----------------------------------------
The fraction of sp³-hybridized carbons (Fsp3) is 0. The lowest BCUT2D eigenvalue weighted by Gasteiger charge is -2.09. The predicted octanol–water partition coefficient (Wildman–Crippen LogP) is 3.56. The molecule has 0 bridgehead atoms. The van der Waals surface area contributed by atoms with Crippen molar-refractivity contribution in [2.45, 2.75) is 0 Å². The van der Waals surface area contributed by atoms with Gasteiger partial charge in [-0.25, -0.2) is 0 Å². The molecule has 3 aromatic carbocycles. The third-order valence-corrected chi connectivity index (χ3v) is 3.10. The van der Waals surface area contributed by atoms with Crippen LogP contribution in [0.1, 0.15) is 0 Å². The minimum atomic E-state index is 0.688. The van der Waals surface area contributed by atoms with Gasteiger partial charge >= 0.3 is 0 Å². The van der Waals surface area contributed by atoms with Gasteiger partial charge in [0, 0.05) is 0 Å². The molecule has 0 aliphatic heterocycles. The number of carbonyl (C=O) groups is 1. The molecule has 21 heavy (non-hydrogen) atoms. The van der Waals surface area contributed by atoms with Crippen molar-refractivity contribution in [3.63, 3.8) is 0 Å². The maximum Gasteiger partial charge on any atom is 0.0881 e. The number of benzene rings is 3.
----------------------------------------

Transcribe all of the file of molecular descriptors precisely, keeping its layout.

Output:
The fraction of sp³-hybridized carbons (Fsp3) is 0. The lowest BCUT2D eigenvalue weighted by Gasteiger charge is -2.09. The predicted octanol–water partition coefficient (Wildman–Crippen LogP) is 3.56. The molecule has 0 bridgehead atoms. The van der Waals surface area contributed by atoms with Crippen molar-refractivity contribution in [2.45, 2.75) is 0 Å². The van der Waals surface area contributed by atoms with Gasteiger partial charge in [-0.25, -0.2) is 0 Å². The molecule has 3 aromatic carbocycles. The third-order valence-corrected chi connectivity index (χ3v) is 3.10. The van der Waals surface area contributed by atoms with Crippen LogP contribution in [0.1, 0.15) is 0 Å². The minimum atomic E-state index is 0.688. The van der Waals surface area contributed by atoms with Gasteiger partial charge >= 0.3 is 0 Å². The van der Waals surface area contributed by atoms with Gasteiger partial charge in [0, 0.05) is 0 Å². The molecule has 0 aliphatic heterocycles. The number of carbonyl (C=O) groups is 1. The molecule has 21 heavy (non-hydrogen) atoms. The van der Waals surface area contributed by atoms with Crippen molar-refractivity contribution in [3.63, 3.8) is 0 Å². The maximum Gasteiger partial charge on any atom is 0.0881 e. The number of benzene rings is 3.